Snake Oil & Widgets: Branded Planes, Brains and Bet on Mobiles

Snake Oil & Widgets: Branded Planes, Brains and Bet on Mobiles

Snake Oil & Widgets: Branded Planes, Brains and Bet on MobilesThis is the third FIFA World Cup I’ve covered in iGaming and witnessing the latest ad creative that’s on show in the UK has got me thinking about how much more developed the industry we work in is now compared to the heady days of 2006. However, a hark back to how we promoted the first in-running World Cup that year shows that not all that much has changed from a marketing perspective.

My memories of working for a bookmaker when FIFA’s travelling circus hit Germany eight years ago centre onexcitement and anticipation of the biggest betting event in history and that’s precisely what it became and arguably still remains, at least proportionally. World Cup 2006 saw bet volume on a soccer event in the UK supersede that of the Grand National and the Cheltenham Festival for the first time. It really was a tipping point but what’s happened since?

To kick things off, it’s important to look at the numbers from the UK bookmaking market, dating back to the first World Cup I was really aware of as a child. UK bookmakers reported £20 million in turnover to accompany Pavarotti, Gazza’s tears and Schillaci’s magic at Italia ‘90. This figure only increased marginally in 1994 with England’s absence and the time difference to most of the matches in the USA. Notably, hosting the World Cup put soccer on the betting map in the States, with most Vegas books compiling odds for the first time on soccer that year. By the time France 98 rolled around, soccer betting was global, with the first online bets taking place—around £90 million was wagered. The first Asian World Cup in Japan and South Korea saw another step change, with broader betting markets entering the fray and £200 million being wagered, despite all matches taking place before midday UK time.

However, it was the event hosted in Germany that saw in-running betting take centre stage, resulting in the £1 billion barrier reportedly being met from regulated bookmaking in the UK. Interestingly—and important for us to notice and examine the reasons why—the World Cup in 2010 didn’t see such a hyperspatial jump. In fact, some sources suggest less money was taken—with timezone being no factor. Forecasts for this year’s rendition in Brazil indicate that we ought to expect turnover to double.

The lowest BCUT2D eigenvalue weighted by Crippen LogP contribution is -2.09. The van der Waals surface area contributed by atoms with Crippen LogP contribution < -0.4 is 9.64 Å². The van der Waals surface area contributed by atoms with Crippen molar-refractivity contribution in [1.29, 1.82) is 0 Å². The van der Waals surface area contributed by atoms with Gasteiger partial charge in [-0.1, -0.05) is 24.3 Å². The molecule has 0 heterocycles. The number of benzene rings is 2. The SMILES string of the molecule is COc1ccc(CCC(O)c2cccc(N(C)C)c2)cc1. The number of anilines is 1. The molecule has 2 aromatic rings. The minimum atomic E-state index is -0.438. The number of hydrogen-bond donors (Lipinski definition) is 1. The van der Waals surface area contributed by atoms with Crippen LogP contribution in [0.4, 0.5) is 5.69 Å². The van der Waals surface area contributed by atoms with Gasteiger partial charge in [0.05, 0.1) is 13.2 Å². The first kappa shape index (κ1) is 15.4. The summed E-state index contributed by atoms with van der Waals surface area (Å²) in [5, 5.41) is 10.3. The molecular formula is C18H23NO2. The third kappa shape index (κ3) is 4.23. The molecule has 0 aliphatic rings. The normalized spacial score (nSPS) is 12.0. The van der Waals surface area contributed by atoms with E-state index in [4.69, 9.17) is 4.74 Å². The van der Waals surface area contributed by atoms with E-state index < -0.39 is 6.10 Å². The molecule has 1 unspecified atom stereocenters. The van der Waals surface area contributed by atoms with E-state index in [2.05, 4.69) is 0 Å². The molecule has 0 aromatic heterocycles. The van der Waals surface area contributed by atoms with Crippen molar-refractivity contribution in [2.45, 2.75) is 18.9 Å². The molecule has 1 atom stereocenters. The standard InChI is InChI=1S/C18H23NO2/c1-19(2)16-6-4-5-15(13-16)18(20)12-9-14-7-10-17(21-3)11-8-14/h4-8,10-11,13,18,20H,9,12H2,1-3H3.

The predicted leap forward for wagering in Brazil 2014 will rightfully be attributed to the advancements of mobile betting, which ought to account for something like 60 percent of all bets going down in the UK market.

With the Point of Consumption tax around the corner, what have we done differently from a marketing perspective to bring home the bacon?

The most obvious contrast to four years ago is the accessibility of betting to the casual punter. Social media has played a significant role in the this, of course, but with regards to the UK market, it is the now inundated post-watershed television advertisement market that has seen betting on football, in particular, sky rocket in the public’s conscience. Continued team sponsorship and in-stadia perimeter advertising has supported this nicely.

But with regards to traditional digital marketing practice, there’s not much difference. Digging through the archives, I’ve been able to unearth some real gems that just go to show that not a great deal has changed in what we do. Here’s something I ran through the affiliate channel in 2006.


Ah yes, the enhanced free bet, still commonplace today. The free beer offer from the now defunct SportingOdds is less commonplace, mind you.


How about this gem from…


That’s right. They sponsored a plane, flew 50 of their (semi) VIPs to Frankfurt and treated them to the best seats in the house as England took on Paraguay. Nobody does anything that extravagant anymore, not even the likes of Paddy Power, who had to fake this one last week… it fooled many (me included).


In many ways, marketing online this time around has simplified. Coral’s 2/1 on Brazil wearing yellow versus Croatia in the opening match was a stroke of relative genius—essentially a £20 CPA to start (and keep) you betting with them over the course of the tournament.


Ah, and the enhanced free bet.


So what have we improved if the ad content and the hook of the promotion aren’t quite as enticing? The answer isn’t entirely simple but in essence, the relationships bookmakers have with customers on an individual level, by segment and collectively,are far tighter. CRM has generally evolved, effective social media use has allowed operators to have more of a personal understanding of their customers and new mechanisms of contacting potential and existing customers are evolving.

Just examine those figures comparing the World Cups in 2006 and 2010.Though and it really is abundantly clear that unlike casino and poker, it is the technology behind sports betting, rather than the way we sell it, that drives market growth. Four year gaps are chasms in the technology space and this time around, the bookies have mobile and in-play singing harmoniously and are set to rake it in over the next fortnight.

Every chance we’ll be able to place bets subconsciously by the time the World Cup in Qatar comes around in 2022 or from the moon, if FIFA President Sepp Blatter gets his way.